Mon, 26 Apr | Online: registration via Fields Institute

Symposium on Systemic Recovery

Registration via the Fields Institute This 2-day symposium will consist of four sessions of invited talks around the COVID-19 crisis and its recovery. The four themes are the following: Not out of the woods yet, Exit strategies, Which normality?, The long haul: The Covid-19 crisis.
Registration is Closed
Symposium on Systemic Recovery

Time & Location

26 Apr, 12:00 – 27 Apr, 20:00
Online: registration via Fields Institute

About the Event

Registration here: http://www.fields.utoronto.ca/activities/20-21/systemic-symposium

This 2-day symposium will consist of four sessions of invited talks  on the themes below. In each session, a moderator will  introduce the theme and the key modelling and policy questions and ask  the three to four speakers to present their remarks, followed by a discussion and further questions from the audience. In  addition, each day will include a session where the main findings of the  EPSW will be presented and discussed.

Confirmed Speakers: William White, Josh Epstein, Igor Linkov, Jean Philippe Bouchaud, Doyne Farmer, Bill Janeway, Gael Giraud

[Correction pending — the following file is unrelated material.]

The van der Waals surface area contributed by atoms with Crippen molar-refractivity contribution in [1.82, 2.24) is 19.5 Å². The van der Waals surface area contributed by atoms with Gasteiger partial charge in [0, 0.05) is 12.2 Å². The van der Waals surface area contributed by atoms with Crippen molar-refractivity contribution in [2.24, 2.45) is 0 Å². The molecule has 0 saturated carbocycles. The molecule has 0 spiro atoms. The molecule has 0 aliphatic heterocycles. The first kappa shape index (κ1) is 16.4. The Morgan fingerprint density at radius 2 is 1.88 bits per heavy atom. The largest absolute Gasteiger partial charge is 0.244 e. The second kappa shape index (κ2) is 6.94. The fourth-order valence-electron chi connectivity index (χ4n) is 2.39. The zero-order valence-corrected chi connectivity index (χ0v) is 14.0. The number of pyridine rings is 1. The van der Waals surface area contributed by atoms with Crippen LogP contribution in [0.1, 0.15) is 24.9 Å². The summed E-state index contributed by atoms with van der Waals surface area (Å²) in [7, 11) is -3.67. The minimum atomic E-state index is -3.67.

Theme 1 - Not out of the woods yet: The Covid-19 pandemic is  still raging around the globe. This panel will review the current state  of the crisis, from both a health and economics points of view, and  discuss the main lessons learned in the past year.

Theme 2 - Exit strategies: In the next several months, as  vaccines roll out and the number of new cases and deaths consequently  decreases, many countries will begin implementing measures for safe  reopening of their economies. This panel will discuss the short term implications of resumption of economic activities and  expected phase out of government policies put in place during the  pandemic, including the effects of defaults and bankruptcies on global  financial stability.

Theme 3 - Which normality?: This panel will address the medium  term economic effects of the pandemic, including possibly permanent  changes in productivity and the nature of work, the role of expanded  private and public debt, and the interactions between inequality and health.

Theme 4 - The long haul: The Covid-19 crisis exposed fragilities  in the health care system, social safety nets, supply chains, and  transportation networks, while at the same time redefined the limits of  what is possible in terms of adaptability and policy responses. This panel will explore implications for long term  economic and environmental sustainability, including the appropriate  level of preparedness for crises, the trade off between efficiency and  resilience, and how these lessons can be help fight the looming climate change crisis.

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